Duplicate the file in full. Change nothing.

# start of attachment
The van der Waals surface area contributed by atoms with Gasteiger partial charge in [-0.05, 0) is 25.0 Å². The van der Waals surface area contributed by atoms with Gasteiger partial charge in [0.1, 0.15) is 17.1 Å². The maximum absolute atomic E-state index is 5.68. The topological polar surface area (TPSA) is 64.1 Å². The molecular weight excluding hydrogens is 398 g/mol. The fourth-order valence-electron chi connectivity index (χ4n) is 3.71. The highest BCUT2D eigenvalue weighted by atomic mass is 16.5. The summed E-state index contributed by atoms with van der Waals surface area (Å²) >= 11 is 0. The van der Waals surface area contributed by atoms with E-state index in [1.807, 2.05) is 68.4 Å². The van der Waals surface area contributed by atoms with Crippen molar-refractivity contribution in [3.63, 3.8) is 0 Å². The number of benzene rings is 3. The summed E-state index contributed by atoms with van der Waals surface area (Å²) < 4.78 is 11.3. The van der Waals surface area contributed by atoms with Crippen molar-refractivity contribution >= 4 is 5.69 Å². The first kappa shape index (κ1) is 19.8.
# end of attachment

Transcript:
The van der Waals surface area contributed by atoms with Gasteiger partial charge in [-0.05, 0) is 25.0 Å². The van der Waals surface area contributed by atoms with Gasteiger partial charge in [0.1, 0.15) is 17.1 Å². The maximum absolute atomic E-state index is 5.68. The topological polar surface area (TPSA) is 64.1 Å². The molecular weight excluding hydrogens is 398 g/mol. The fourth-order valence-electron chi connectivity index (χ4n) is 3.71. The highest BCUT2D eigenvalue weighted by atomic mass is 16.5. The summed E-state index contributed by atoms with van der Waals surface area (Å²) >= 11 is 0. The van der Waals surface area contributed by atoms with E-state index in [1.807, 2.05) is 68.4 Å². The van der Waals surface area contributed by atoms with Crippen molar-refractivity contribution in [3.63, 3.8) is 0 Å². The number of benzene rings is 3. The summed E-state index contributed by atoms with van der Waals surface area (Å²) < 4.78 is 11.3. The van der Waals surface area contributed by atoms with Crippen molar-refractivity contribution >= 4 is 5.69 Å². The first kappa shape index (κ1) is 19.8.